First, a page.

5 Classic 1970s Pickups That Would Make Great Farm Trucks

The 1970s produced all sorts of great pickups, many of which are still in use today as workhorses, show cars, everyday haulers, and everything in between. But which trucks from the 1970s would feel at home on the range? Which of the many classic trucks produced in the 1970s can invoke a bit of nostalgia while also being capable enough for continued daily use today?

First, we should define what makes a truck a farm truck. There are some legal definitions for agricultural equipment and farm trucks at both the state and federal levels, with many restrictions for use, including driving distance, licensing, and the cargo they haul, but that's not what we're interested in here. For this list, we're going with a simple list of trucks that would be handy around the farm. They're good at tasks like hauling hay, pulling around small utility trailers, and moving livestock if needed. If you want to indulge your nostalgia while feeding the farm animals, this could be the list for you.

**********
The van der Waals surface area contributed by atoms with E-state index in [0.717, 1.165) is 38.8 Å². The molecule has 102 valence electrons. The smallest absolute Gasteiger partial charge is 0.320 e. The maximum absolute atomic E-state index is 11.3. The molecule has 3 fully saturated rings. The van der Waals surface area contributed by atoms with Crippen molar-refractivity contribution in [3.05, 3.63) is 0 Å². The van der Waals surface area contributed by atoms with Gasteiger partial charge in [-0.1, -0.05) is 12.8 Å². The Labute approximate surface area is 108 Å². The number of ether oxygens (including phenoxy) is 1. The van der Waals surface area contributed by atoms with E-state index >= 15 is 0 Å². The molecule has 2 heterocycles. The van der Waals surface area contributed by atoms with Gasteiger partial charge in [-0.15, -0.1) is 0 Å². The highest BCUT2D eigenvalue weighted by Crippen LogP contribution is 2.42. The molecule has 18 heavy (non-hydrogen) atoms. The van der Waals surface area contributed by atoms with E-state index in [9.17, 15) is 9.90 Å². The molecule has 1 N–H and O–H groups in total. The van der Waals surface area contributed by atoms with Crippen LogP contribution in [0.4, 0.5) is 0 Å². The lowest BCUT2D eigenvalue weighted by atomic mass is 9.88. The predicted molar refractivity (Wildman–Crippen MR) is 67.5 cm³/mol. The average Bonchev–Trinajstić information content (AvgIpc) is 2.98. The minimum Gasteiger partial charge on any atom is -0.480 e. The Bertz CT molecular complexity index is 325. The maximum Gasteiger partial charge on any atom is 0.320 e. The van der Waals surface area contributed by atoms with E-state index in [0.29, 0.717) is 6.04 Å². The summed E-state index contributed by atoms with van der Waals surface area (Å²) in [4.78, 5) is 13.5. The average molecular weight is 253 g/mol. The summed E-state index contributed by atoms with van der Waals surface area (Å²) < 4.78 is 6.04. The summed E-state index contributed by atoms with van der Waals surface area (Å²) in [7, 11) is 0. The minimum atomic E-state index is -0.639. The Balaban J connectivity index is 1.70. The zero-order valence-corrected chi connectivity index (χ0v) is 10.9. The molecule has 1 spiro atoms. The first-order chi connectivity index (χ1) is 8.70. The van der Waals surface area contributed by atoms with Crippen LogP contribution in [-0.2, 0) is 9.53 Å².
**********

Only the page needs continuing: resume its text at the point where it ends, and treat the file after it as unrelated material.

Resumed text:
Chevrolet C/K Trucks

Chevrolet trucks are some of the most popular vehicles in the United States — they've been around, in one form or another, for over 100 years. The C and K series of Chevy trucks are considered some of the most desirable Chevy trucks, with a classic design that's still popular today at car shows and drag race events, and in some cases, they're still used as daily drivers.

Technically, production of the C/K trucks began in the late 1960s and carried over into the early 1970s. Then, in 1973, the C/K pickups were redesigned and the era of the Square Body began. Available from 1973 to 1987, the Square Body was GM's longest-running production truck. A truck that lasts that long means lots of spare parts for repairs and many different versions to choose from.

Over the years, multiple cab configurations, bed lengths, and available powertrains have been available, so you'll be spoiled for choice. Single-cab, short-bed C10s are desirable for show vehicles, so they're a bit pricier than the average farm truck. However, variants like the long-bed C30 would be an excellent option for towing hay, moving tools, and generally doing farm work.